Select Committee on European Union Written Evidence

Memorandum by the German Federal Economics Ministry

N.B.: Die aufgeziogten Antwortelemente binden die Bundesrepublik in keiner Weise. Es handelt sich um Einscha­tzungen der politischen Situation aus unserer Sicht.

Question 1:

In our view, the question of consumer confidence is one of the most crucial points for the development of e-commerce within Europe. We therefore have put our efforts in building up a stable and reliable policy framework on the national and European level. Regulations have been made or are underway in multiple fields such as privacy protection, e-commerce, consumer protection or copyright law.

  The stimulation of e-commerce will be dependent on both the offer and the demand of such services. On the offer side, we encourage start-up companies by loans, information and services in the field of venture capital. The demand of e-commerce services can be stimulated by programmes encouraging parts of society, that are underrepresented in the Internet (such as disabled persons, women or elderly persons) to participate in the Internet. The Federal government has launched several programmes to ensure an inclusive information society.

Question 2:

  In our view, the eEurope Action Plan offers realistic means for promoting e-commerce in Europe. It is largely in line with the goals set forth in the German Action Plan for Innovation and Jobs in the Information-Society of the 21st Century. We do think, that the key issues of e-commerce, that is skills (education and training), Internet for all, public administration and legal framework are treated in an encouraging way by the Action Plan. The German government will therefore support the Action Plan on the European Council in Feira on 19-20 June 2000.

Question 3:

  Codes of Conduct will play a very important role in the international regulation of the Internet. Efforts are already underway within the framework of the "Global Business Dialogue". The Federal Government supports national initiatives of self-regulations, that try to establish coherent criteria for e-commerce labels, such as the "Initiative D-21" of German companies. However, we do think, that there are areas, where self-regulation alone cannot solve the problems. This is particularly the case, when fundamental freedoms are at stake; this concerns for instance the areas of privacy, the protection of minors and of consumers. A clear regulatory framework helps to promote acceptance in the business to consumer field. In a net-society, these questions can often better be solved on a European level than on a national one.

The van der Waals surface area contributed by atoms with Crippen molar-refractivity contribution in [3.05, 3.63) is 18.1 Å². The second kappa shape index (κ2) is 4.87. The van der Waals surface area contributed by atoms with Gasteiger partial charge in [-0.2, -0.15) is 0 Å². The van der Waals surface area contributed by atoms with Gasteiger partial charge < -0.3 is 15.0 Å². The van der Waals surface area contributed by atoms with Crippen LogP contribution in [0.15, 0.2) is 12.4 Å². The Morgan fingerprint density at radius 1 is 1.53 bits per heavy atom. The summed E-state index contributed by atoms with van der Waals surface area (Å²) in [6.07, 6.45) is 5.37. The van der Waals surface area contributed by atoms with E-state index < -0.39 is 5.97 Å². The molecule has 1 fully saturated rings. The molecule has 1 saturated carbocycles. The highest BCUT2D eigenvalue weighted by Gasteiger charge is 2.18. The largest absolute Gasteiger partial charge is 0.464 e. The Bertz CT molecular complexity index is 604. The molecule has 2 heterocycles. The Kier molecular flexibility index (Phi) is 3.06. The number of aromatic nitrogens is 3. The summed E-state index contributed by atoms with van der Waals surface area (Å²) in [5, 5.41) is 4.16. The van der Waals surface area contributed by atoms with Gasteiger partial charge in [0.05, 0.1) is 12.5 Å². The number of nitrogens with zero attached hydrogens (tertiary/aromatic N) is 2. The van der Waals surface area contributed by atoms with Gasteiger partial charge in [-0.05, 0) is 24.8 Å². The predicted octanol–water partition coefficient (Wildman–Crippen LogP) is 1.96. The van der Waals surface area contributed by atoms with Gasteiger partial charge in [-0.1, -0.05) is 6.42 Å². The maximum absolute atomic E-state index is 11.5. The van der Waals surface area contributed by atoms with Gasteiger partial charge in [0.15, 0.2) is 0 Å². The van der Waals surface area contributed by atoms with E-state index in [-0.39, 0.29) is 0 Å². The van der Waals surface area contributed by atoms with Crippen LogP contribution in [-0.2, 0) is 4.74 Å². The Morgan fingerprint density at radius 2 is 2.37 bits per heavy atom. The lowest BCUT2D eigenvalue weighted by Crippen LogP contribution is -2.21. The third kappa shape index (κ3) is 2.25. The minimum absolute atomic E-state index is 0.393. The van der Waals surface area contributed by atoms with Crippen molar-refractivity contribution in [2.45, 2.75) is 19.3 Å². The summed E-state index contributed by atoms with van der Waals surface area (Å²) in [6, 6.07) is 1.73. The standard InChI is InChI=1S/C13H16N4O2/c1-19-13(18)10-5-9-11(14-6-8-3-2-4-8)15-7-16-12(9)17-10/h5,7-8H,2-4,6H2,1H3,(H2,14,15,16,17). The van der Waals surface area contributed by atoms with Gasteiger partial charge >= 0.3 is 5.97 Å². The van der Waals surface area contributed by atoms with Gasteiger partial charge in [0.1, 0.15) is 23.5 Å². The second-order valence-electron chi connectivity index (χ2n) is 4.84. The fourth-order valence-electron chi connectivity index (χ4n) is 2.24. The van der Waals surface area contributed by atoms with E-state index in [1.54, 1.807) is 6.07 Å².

Question 4:

  Most institutions endeavour to face the challenge of e-commerce as flexible and quickly as possible. However, the processes are—especially in the EU—too slow. It usually takes four years from the first proposal of the Commission to the implementation in the member states—often far longer. In contrast to the mid-nineties, the commission is currently lacking a coherent approach towards e-commerce. There are roughly 100 activities with relation to e-commerce without a recognisable and transparent strategy as the "Rolling Action Plan" once was. Especially the legal framework needs a coherent approach with respect to e-commerce, which is currently lacking and has potential to jeopardise the growth of e-commerce. The (informal) meeting of five Commissioners to co-ordinate the activities in the field of e-commerce is a step in the right direction, In addition, it is necessary to promote the dialogue between the government, industry and the users. The D-21 process—as mentioned above—or the Global Business Dialogue are means to speed up the processes and to raise awareness.

Question 5:

  We do think that new structures are not necessary, the existing structures have potential of an improvement of co-ordination as the "Rolling Action Plan" of the past demonstrated.

Question 6:

  In our view, the new method of "Open Co-ordination" set forth in Lisbon, is an adequate instrument for adapting the European society to the challenges of the Information-Society in a fast, efficient and decentralised way.

26 May 2000

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